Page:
News Receive email alerts to go further Less press freedom than ever in Egypt, 10 years after revolution RSF_en May 31, 2018 Former Cairo correspondent denied entry on arrival in Egypt January 22, 2021 Find out more Nina Hubinet flew to Cairo on 25 May with the aim of spending a week-long vacation in Egypt but, when her passport was checked on arrival, security officials told her that her name was on a blacklist.They then questioned her about a story she wrote in 2013 about Egypt’s Nubian ethnic minority and about her coverage of the 2011 uprising. They also wanted to known if she planned to see any of the former Tahrir Square protesters she met in 2011. While based in Cairo, she reported for various French-language media including La Croix and Ouest France. “On what basis does Egypt compile blacklists of unwelcome journalists?” asked Sophie Anmuth, the head of RSF’s Middle East desk. “What did these Cairo-based foreign correspondents do wrong aside from doing their job as reporters while there? The automatic mistrust of journalists displayed by the Egyptian authorities is very worrying.”In a Facebook post written after being put on a flight back to Paris, Hubinet made it clear that, while aware of how harshly the Egyptian authorities are currently cracking down on journalists and activists, she had not imagined that they would regard her as a problem, in part because she has not written anything on Egypt since 2014.The media outlet she reported most for while in Egypt was the French newspaper La Croix. One of her successors as La Croix’s Cairo stringer, fellow French journalist Rémy Pigaglio, was denied entry to Egypt on his return from a vacation in France in May 2016.Bel Trew, a British journalist working for The Times, was expelled in March of this year. At least 35 journalists are currently imprisoned in connection with their work in Egypt, which is ranked 161st out of 180 countries in RSF’s 2018 World Press Freedom Index. Help by sharing this information February 6, 2021 Find out more News News Al Jazeera journalist Mahmoud Hussein back home after four years in prison Organisation News EgyptMiddle East – North Africa Condemning abuses Follow the news on Egypt February 1, 2021 Find out more EgyptMiddle East – North Africa Condemning abuses Detained woman journalist pressured by interrogator, harassed by prison staff Reporters Without Borders (RSF) deplores the latest sign of Egyptian government mistrust of journalists, its decision to deny entry to French journalist Nina Hubinet last week after questioning her about her coverage of the 2011 uprising and other aspects of her reporting during the five years she was based in Cairo.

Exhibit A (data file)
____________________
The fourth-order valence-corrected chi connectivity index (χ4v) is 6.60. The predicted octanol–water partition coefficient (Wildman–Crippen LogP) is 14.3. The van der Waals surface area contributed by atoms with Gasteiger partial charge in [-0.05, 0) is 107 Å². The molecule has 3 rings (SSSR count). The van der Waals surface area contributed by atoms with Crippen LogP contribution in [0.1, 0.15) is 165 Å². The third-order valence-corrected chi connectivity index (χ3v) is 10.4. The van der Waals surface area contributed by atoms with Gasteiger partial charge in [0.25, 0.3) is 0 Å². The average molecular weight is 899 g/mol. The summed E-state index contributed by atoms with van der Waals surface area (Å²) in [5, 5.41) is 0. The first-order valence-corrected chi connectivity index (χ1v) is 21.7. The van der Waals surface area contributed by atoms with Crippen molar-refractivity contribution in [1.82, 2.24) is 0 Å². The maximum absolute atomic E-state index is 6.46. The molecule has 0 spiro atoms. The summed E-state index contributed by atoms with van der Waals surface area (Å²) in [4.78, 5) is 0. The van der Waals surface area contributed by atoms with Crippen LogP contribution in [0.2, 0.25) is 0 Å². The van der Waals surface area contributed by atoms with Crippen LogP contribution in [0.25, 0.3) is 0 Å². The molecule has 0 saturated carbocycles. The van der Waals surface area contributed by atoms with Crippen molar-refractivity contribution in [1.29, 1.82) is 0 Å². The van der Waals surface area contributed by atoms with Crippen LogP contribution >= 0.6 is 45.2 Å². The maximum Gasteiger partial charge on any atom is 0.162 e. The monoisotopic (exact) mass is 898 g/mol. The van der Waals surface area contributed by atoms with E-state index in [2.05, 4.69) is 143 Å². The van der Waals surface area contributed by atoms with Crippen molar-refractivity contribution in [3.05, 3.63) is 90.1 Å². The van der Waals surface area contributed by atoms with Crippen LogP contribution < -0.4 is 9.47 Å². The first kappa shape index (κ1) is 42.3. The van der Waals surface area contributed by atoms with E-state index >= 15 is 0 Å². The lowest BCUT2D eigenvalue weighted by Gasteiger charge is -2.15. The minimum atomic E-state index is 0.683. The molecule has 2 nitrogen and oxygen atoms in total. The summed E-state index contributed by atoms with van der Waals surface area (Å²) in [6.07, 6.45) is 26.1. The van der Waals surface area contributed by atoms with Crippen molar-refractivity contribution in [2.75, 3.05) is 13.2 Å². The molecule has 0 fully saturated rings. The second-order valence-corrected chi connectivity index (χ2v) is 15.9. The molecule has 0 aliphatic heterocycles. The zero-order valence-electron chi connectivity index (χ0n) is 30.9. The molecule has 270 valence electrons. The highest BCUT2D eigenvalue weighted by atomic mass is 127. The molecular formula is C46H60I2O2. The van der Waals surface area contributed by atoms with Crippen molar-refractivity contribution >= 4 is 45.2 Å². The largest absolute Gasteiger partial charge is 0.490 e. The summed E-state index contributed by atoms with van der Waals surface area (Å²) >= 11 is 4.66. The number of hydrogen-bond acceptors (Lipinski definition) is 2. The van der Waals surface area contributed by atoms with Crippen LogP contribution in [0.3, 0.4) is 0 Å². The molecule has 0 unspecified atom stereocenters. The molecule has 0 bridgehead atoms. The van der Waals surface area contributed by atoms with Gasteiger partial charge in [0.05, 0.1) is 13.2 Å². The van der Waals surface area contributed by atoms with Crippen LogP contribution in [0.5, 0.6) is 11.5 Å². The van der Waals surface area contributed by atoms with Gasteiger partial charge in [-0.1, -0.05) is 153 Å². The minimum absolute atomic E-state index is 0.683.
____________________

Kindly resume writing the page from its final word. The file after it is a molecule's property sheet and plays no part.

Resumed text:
CORONA, Calif. – State champions in six IMCA divisions have received post-season awards from Eibach Springs. “The Eibach program this year includes six randomly selected complete sets of springs and recognizing these six winners is a great punctuation to a great season,” IMCA Marketing Director Kevin Yoder noted. “We are very appreciative of Eibach for not only recognizing these six winners, but providing awards to all of our state champions in 2019.” The 2019 season was Eibach’s 11th as an IMCA sponsor and the first in which contingency awards were given to E3 Spark Plugs State champions. All 80-plus drivers winning IMCA Modified, IMCA Late Model, IMCA Sunoco Stock Car, IMCA Sunoco Hobby Stock, Karl Kustoms Northern SportMod and Smiley’s Racing Products Southern SportMod state champions received $100 product certificates from the Corona, Calif., manufacturer. Six randomly selected state championship-winning drivers received sets of four springs. Those drivers are Kelsie Foley, Modifieds in Arizona; Dalton Simonsen, Late Models in Iowa; Austin Brauner, Stock Cars in Nebraska; Marc Minutolo, Hobby Stocks in New York; Luke Stallbaumer, Northern SportMods in Kansas; and Taylor Florio, Southern SportMods in Texas.